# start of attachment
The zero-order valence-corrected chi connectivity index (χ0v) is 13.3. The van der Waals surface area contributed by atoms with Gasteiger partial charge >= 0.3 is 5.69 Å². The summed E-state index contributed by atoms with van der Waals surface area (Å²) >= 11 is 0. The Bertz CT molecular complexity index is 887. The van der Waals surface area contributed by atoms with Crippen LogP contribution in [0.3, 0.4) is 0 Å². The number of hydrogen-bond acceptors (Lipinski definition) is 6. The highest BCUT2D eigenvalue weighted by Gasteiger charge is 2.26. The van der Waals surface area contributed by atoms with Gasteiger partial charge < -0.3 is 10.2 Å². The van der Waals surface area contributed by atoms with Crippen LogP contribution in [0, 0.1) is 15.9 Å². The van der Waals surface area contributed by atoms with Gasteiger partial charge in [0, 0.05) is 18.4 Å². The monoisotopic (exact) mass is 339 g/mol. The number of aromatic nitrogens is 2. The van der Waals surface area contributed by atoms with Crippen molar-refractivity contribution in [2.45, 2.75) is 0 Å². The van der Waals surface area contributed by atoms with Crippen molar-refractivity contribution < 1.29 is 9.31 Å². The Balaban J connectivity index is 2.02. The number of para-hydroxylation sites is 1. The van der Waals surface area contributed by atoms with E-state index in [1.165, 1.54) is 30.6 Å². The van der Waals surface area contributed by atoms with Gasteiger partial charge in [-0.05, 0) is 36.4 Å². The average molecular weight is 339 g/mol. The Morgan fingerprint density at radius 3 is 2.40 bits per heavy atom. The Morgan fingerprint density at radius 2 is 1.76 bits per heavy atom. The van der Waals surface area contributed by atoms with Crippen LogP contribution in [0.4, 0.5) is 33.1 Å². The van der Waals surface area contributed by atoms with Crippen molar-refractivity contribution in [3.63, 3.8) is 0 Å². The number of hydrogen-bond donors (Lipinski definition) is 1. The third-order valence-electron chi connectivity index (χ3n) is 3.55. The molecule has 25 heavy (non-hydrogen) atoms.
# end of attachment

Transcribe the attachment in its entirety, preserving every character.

The zero-order valence-corrected chi connectivity index (χ0v) is 13.3. The van der Waals surface area contributed by atoms with Gasteiger partial charge >= 0.3 is 5.69 Å². The summed E-state index contributed by atoms with van der Waals surface area (Å²) >= 11 is 0. The Bertz CT molecular complexity index is 887. The van der Waals surface area contributed by atoms with Crippen LogP contribution in [0.3, 0.4) is 0 Å². The number of hydrogen-bond acceptors (Lipinski definition) is 6. The highest BCUT2D eigenvalue weighted by Gasteiger charge is 2.26. The van der Waals surface area contributed by atoms with Gasteiger partial charge < -0.3 is 10.2 Å². The van der Waals surface area contributed by atoms with Crippen LogP contribution in [0, 0.1) is 15.9 Å². The van der Waals surface area contributed by atoms with Gasteiger partial charge in [0, 0.05) is 18.4 Å². The monoisotopic (exact) mass is 339 g/mol. The number of aromatic nitrogens is 2. The van der Waals surface area contributed by atoms with Crippen molar-refractivity contribution in [2.45, 2.75) is 0 Å². The van der Waals surface area contributed by atoms with Crippen molar-refractivity contribution < 1.29 is 9.31 Å². The Balaban J connectivity index is 2.02. The number of para-hydroxylation sites is 1. The van der Waals surface area contributed by atoms with E-state index in [1.165, 1.54) is 30.6 Å². The van der Waals surface area contributed by atoms with Gasteiger partial charge in [-0.05, 0) is 36.4 Å². The average molecular weight is 339 g/mol. The Morgan fingerprint density at radius 3 is 2.40 bits per heavy atom. The Morgan fingerprint density at radius 2 is 1.76 bits per heavy atom. The van der Waals surface area contributed by atoms with Crippen LogP contribution in [0.4, 0.5) is 33.1 Å². The van der Waals surface area contributed by atoms with Crippen molar-refractivity contribution in [3.63, 3.8) is 0 Å². The number of hydrogen-bond donors (Lipinski definition) is 1. The third-order valence-electron chi connectivity index (χ3n) is 3.55. The molecule has 25 heavy (non-hydrogen) atoms.